After lengthy discussions on amending the India-United Arab Emirates (UAE) tax treaty, both governments have finally arrived at a consensus and have notified the changes to the treaty, that will come into effect in India from April.
The key feature of the proposed changes is the introduction of anti-abuse measures to prevent misuse of benefits under it.
The amendments, among other things, seek to clear certain ambiguities which existed while interpreting the tax treaty. The proposed changes would end some uncertainties and is a welcome relief for investors. However, there are certain unintended interpretations which may also arise in due course.
From its very inception, the availability of benefits of a tax treaty has always been a debatable issue and the subject matter of several conflicting judicial decisions. Earlier, an individual who was “liable to tax” in the UAE was considered as a resident entitled to claim tax treaty benefits. But the UAE does not impose tax on individuals and hence he is not a resident—consequently the question of taking benefit under the treaty for avoidance of double tax would not arise. In order to resolve this controversy, a “physical presence test” has been introduced to determine whether an individual is a resident of the UAE or not. The physical presence test may not be the most appropriate solution. However, it will certainly put to rest the controversy regarding the interpretation of words “liable to tax” in case of UAE individuals.
ILLUSTRATIONS: JAYACHANDRAN / MINT
For a company to be a resident of the UAE, it should satisfy two conditions; namely, the company should be incorporated in the UAE and it should be managed and controlled wholly in the UAE. Thus, even if part of the control or management is located outside the UAE, the company would not be treated as a UAE resident company and hence not entitled to the India-UAE tax treaty.
Now, the main issue is interpreting the meaning of the words “management and control”. A question arises whether “control” means shareholding control.
In other words, should only companies wholly-owned by UAE nationals enjoy the benefit of the tax treaty? This view may not be tenable; rather, the term “control” should be interpreted as de facto control and not merely the right or power to control and manage. In simplistic terms, management and control would be located at a place where the head and brain is situated. If the key managerial personnel are based in the UAE and all the key management decisions are in substance taken in the UAE, then it can be said that “management and control” of the company is in the UAE.
Under the erstwhile tax treaty, in case a company was a resident of both countries, then the final residential status was determined based on the concept of the place of effective management. Now, since the definition of resident has been amended and the concept of control and management has been introduced in the definition of resident itself, the concept of place of effective management loses its importance and is redundant.
Further, the definition of resident covers only an individual and a company. Does it mean that the benefits of the tax treaty would not be available to a partnership firm? It appears that this aspect has been ignored while making the amendment.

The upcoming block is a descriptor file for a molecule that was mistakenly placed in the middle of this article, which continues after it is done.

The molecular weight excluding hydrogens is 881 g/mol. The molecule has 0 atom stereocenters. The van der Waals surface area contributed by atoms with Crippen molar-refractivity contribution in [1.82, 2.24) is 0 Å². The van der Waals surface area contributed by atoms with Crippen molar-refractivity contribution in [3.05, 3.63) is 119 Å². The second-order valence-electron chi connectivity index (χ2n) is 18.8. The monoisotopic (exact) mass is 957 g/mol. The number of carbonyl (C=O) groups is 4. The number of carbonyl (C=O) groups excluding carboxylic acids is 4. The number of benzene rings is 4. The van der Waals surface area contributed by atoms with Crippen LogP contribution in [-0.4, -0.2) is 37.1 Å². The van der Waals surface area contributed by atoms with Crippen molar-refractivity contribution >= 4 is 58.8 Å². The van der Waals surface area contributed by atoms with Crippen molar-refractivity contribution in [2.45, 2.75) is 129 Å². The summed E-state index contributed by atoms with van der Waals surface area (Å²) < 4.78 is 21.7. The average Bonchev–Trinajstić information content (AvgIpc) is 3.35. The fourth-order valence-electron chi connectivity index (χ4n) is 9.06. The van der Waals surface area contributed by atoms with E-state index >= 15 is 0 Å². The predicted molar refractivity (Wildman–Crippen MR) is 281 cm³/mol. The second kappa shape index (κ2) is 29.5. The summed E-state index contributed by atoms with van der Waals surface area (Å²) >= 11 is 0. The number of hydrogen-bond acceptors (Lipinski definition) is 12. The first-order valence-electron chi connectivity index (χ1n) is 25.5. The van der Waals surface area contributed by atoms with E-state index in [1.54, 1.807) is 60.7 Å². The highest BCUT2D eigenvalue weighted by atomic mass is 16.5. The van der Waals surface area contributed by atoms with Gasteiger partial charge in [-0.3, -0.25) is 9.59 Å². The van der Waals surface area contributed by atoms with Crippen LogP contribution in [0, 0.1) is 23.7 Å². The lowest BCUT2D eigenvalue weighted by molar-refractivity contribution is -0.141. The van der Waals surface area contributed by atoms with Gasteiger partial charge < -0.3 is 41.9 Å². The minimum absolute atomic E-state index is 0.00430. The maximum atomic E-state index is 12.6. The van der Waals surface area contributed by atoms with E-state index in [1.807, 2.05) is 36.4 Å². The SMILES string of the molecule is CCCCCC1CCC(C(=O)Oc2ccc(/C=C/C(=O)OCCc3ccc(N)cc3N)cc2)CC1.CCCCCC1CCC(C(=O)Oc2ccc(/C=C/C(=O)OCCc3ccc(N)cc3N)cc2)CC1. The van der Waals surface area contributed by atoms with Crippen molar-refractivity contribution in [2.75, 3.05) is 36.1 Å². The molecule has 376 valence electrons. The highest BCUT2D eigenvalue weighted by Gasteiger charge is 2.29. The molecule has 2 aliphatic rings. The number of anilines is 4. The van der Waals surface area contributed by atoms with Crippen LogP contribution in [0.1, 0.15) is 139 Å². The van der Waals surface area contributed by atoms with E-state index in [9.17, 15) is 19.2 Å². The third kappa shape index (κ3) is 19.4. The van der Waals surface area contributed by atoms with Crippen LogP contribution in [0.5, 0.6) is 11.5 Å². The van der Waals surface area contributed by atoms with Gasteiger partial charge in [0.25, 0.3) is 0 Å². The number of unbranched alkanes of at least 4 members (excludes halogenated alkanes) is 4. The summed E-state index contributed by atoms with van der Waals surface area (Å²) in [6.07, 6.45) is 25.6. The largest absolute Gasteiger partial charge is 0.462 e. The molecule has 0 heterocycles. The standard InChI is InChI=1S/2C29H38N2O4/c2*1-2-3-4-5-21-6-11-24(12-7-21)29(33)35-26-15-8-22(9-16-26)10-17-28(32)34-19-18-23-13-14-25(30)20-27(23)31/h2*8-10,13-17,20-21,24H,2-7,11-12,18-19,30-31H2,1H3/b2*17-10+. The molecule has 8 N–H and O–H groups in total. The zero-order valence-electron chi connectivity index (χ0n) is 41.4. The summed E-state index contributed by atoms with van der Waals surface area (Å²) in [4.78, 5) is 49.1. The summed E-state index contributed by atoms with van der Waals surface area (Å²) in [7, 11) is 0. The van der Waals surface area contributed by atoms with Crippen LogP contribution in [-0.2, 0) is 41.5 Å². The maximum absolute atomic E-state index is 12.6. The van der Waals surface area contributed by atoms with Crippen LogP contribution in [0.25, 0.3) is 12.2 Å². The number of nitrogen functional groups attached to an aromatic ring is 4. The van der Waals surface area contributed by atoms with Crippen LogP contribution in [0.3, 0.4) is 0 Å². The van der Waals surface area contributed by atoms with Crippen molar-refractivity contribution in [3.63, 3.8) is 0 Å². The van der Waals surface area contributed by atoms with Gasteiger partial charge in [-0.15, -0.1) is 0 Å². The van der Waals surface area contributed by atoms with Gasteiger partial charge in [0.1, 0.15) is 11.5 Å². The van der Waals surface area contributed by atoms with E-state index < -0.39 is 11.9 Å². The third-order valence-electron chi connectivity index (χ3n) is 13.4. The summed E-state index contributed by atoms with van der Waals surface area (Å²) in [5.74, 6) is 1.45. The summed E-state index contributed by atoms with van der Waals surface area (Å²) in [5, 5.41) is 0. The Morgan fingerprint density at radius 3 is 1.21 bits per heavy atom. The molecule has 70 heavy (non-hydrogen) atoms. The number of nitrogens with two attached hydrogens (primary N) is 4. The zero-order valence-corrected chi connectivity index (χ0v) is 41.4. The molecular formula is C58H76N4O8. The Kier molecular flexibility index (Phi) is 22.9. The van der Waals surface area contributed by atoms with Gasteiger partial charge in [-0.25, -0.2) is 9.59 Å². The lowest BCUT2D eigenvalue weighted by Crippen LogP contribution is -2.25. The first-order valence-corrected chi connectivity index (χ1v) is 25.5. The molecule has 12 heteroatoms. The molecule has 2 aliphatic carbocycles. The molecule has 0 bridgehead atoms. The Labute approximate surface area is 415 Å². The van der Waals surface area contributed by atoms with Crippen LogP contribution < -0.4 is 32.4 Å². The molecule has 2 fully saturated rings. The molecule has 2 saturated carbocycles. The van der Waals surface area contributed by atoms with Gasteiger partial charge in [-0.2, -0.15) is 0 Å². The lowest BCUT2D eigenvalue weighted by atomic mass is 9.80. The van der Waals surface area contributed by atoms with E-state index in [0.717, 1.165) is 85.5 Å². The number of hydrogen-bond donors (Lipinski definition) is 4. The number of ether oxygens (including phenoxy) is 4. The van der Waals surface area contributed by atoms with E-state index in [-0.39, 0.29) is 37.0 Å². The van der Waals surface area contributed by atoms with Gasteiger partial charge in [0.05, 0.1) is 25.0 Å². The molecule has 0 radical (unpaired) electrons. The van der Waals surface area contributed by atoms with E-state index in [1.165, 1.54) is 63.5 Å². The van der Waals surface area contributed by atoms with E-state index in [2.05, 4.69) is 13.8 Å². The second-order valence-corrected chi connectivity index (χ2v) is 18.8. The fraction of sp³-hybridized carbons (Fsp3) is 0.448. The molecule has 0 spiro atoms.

Source-based taxation for capital gains has now been introduced in the tax treaty. Accordingly, capital gains of a UAE resident from the sale of investment, that is, shares of an Indian company, will be taxable in India. (This would be more relevant to short-term gains or sale of shares of unlisted companies, since sale of shares of listed companies on stock exchanges is anyway exempt from capital gains.) This amendment has created a hue and cry among investors who have already invested in India through the UAE. These investors will have to act quickly and evaluate exit options before the window closes on 31 March 2008.
Limitation of benefits
This clause is basically introduced as an anti-abuse measure and states that the benefit of the tax treaty shall not be available if the main purpose or one of the main purposes of creation of such entity was to obtain the benefits of this tax treaty. The limitation of benefits (LOB) clause in the India-UAE tax treaty is subjective, unlike the India-Singapore or India-USA tax treaties, where defined criteria have been laid down for denying the treaty benefits. The India-UAE tax treaty states that legal entities not having bona fide business activities shall be covered by the LOB article. This clause is introduced to ensure that a foreign investor does not use the UAE as a mere pass-through location for investing into India. However, with capital gains exemption withdrawn, there will be limited cases where investments are routed through the UAE and this LOB is pressed into action.
The dividend article has been amended to provide a uniform withholding tax rate of 10% in the country of source. However, this amendment at present is of little relevance as neither India nor the UAE impose withholding tax on dividends.
The amendment provides that while determining the profits of the premanent establishment, the domestic laws existing in the country of the permanent establishment should be applied. This principle has been enunciated by the courts in various recent decisions and an amendment is made merely to make it expressly clear and to ensure that there is no further litigation.
To summarize, the amendments will certainly resolve some of the controversies which existed earlier especially regarding the term “resident” but considering the withdrawal of capital gains exemption and the introduction of the LOB clause, it may close the doors for foreign investors to invest in India through the UAE.
Hemal Zobalia is an associate director and Jimit Devani is an assistant manager with PricewaterhouseCoopers.
Ketan Dalal will return with the next column.
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